I cannot fathom that Labor Day weekend has closed in on my radar already.
This weekend signals the end of summer across the nation, especially for boating. I do not understand why many school districts begin classes before Labor Day that steals that end of summer tradition for the students.
This summer has been great for boating with mild temperatures, only a few hurricane swells reaching our waters and a moderate wind blowing in the afternoons for the rag boaters. However, the surf will build this weekend and boaters should be cautious venturing outside the harbor's line of demarcation. The seas are expected to be 4 to 5 feet from the south with 1 to 3 feet from the west, and the National Weather Service has issued a coastal flood statement from Friday through the extended weekend.
Therefore, I recommend a nice harbor cruise for most recreational boaters and boaters with guests onboard who are prone to motion sickness. While harbor cruising, skippers need to keep the tides and tidal currents in mind this weekend.
Friday will have the largest difference with about a 5-foot range between low and high tides, creating strong currents in the harbor. The first low tide will be in the wee hours of the mornings with the second low tide in the later afternoons. The high tides will occur mid-mornings and before midnight.
What does this mean you ask?
Most people go boating in the late morning to the late afternoon, and then we have the twilight cruisers where the swarms of Duffy boats take to the water. The daylight boaters will have a strong outgoing tide and evening cruisers will have the reverse with a strong incoming tide. However, the tidal range should decrease through the weekend and by Monday the difference should be a 2- to 3-foot difference.
But, I digress. This will be one of the busiest boating weekends and I want every skipper to play it safe in the water.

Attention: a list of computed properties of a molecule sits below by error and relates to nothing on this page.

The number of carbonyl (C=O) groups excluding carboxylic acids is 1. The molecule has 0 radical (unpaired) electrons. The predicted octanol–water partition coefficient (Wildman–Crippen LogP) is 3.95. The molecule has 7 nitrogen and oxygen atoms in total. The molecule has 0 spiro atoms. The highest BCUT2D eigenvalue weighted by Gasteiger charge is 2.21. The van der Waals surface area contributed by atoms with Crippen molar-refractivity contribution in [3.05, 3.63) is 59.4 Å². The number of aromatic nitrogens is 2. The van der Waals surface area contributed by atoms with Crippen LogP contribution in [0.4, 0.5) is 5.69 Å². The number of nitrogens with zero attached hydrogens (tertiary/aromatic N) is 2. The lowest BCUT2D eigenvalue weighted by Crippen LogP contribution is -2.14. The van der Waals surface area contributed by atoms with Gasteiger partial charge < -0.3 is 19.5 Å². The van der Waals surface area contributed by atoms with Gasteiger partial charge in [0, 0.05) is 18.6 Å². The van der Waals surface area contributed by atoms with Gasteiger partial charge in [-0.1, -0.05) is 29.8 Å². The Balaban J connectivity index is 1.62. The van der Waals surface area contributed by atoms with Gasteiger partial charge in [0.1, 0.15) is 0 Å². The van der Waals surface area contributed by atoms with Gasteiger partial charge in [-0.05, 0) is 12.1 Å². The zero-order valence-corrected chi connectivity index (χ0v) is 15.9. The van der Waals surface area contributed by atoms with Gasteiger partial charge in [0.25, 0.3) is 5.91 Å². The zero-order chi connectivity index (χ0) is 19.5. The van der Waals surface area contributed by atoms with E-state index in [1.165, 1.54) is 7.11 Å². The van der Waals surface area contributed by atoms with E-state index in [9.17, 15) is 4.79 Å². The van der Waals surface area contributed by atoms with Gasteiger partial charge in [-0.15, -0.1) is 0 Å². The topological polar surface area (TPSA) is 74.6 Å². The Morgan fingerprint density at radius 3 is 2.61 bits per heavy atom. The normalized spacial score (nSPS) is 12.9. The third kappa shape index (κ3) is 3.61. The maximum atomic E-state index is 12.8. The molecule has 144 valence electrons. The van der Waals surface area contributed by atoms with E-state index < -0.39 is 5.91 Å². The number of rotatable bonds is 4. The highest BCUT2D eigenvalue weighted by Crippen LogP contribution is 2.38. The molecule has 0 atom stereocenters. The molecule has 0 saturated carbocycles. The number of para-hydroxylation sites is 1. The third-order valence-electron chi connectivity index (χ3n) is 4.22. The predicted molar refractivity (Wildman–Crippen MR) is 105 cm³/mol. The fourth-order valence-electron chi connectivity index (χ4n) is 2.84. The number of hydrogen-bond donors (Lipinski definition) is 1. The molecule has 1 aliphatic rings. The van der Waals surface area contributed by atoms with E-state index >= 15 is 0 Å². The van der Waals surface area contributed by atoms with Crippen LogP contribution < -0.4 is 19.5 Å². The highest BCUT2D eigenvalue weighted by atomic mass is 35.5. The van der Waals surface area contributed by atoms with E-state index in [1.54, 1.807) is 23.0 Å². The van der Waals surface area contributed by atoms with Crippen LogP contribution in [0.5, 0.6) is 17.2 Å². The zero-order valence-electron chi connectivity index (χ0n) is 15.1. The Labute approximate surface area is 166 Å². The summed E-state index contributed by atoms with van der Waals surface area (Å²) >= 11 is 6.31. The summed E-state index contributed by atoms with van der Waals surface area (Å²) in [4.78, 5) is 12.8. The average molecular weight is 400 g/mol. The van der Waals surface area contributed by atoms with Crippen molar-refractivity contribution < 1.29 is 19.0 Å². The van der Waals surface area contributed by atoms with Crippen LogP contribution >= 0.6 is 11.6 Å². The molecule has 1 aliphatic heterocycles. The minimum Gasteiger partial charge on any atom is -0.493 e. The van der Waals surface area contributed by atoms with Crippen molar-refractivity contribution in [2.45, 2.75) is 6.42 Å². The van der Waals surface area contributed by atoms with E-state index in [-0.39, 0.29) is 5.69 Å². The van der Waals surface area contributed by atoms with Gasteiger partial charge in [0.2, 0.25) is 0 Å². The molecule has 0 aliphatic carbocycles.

The No. 1 tip that I can give to boaters is to be simply aware of your surroundings and the other boats. In plain simple terms, lose the tunnel vision of just looking forward, and change your skippering habits of frequently turning your head to look 360 degrees around your boat.
Many accidents occur because a skipper will turn without looking, especially when speed is involved. Personal water crafts have a high accident rate that is attributed to inexperienced riders and making a sharp turn directly in the path of another watercraft.
While on the subject of boating safely, you can easily spot the goofy-goes-sailing boater who you want to avoid. Just look for the nincompoop causing chaos while cruising on the wrong side of the bay against the flow of oncoming traffic, or the sailor with the constantly luffing sails, or the skipper speeding and creating large wakes while just on a harbor cruise.
Just for fun, I like to watch the Sunday sailors attempt to dock with the wife or girlfriend running around the boat as she tries to fend off from the boat crashing into the dock. All the while, the husband or boyfriend is wildly steering the boat into the dock at a too high rate of speed. To put the icing on the cake, he is screaming commands to his loved one on the foredeck as if she has any control to keep him from crashing and bouncing off the dock. This is classic, just classic.
I will have a change of course for this weekend, as I will be enjoying the final races and the closing ceremonies at the Lake Arrowhead Yacht Club. I will see many familiar faces from Newport Harbor at the yacht club a mile above sea level.
Tip of the week is to keep an eye on Tropical Storm Ileana moving northwesterly about 400 miles of the southern tip of Baja California. Ileana could develop into a hurricane by Friday and might start to die after the weekend. This could bring additional southern swells to our area and maybe a little humidity.
In the Atlantic, as Hurricane Isaac loses energy over land, Topical Storm Kirk is approaching the Gulf of Mexico, but anticipated to turn northerly up the mid-Atlantic. Hurricane season is not over yet.
And don't forget: Tune in to the No. 1 boating radio talk show in the nation, Capt. Mike Whitehead's Boathouse Radio Show, broadcasting coast-to-coast on the CRN Digital Talk Radio syndicated network at noon Saturdays and replayed at 10 a.m. Sunday.
MIKE WHITEHEAD is a boating columnist for the Daily Pilot. Send marine-related thoughts and story suggestions to firstname.lastname@example.org or go to http://www.boathousetv.com.